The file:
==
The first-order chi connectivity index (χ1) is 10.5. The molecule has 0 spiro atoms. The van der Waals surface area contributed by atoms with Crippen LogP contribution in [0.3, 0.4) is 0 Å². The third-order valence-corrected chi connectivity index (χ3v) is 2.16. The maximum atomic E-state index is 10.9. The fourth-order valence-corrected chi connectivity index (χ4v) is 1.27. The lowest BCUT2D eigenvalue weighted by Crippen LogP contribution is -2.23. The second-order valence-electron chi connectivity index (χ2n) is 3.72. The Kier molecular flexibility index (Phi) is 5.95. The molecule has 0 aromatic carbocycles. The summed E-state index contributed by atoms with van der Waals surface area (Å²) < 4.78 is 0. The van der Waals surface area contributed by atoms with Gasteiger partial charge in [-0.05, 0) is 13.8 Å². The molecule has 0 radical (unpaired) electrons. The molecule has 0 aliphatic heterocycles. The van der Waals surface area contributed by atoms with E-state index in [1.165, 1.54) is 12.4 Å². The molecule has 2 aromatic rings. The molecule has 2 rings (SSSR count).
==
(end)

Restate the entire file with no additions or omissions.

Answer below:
The first-order chi connectivity index (χ1) is 10.5. The molecule has 0 spiro atoms. The van der Waals surface area contributed by atoms with Crippen LogP contribution in [0.3, 0.4) is 0 Å². The third-order valence-corrected chi connectivity index (χ3v) is 2.16. The maximum atomic E-state index is 10.9. The fourth-order valence-corrected chi connectivity index (χ4v) is 1.27. The lowest BCUT2D eigenvalue weighted by Crippen LogP contribution is -2.23. The second-order valence-electron chi connectivity index (χ2n) is 3.72. The Kier molecular flexibility index (Phi) is 5.95. The molecule has 0 aromatic carbocycles. The summed E-state index contributed by atoms with van der Waals surface area (Å²) < 4.78 is 0. The van der Waals surface area contributed by atoms with Gasteiger partial charge in [-0.05, 0) is 13.8 Å². The molecule has 0 radical (unpaired) electrons. The molecule has 0 aliphatic heterocycles. The van der Waals surface area contributed by atoms with E-state index in [1.165, 1.54) is 12.4 Å². The molecule has 2 aromatic rings. The molecule has 2 rings (SSSR count).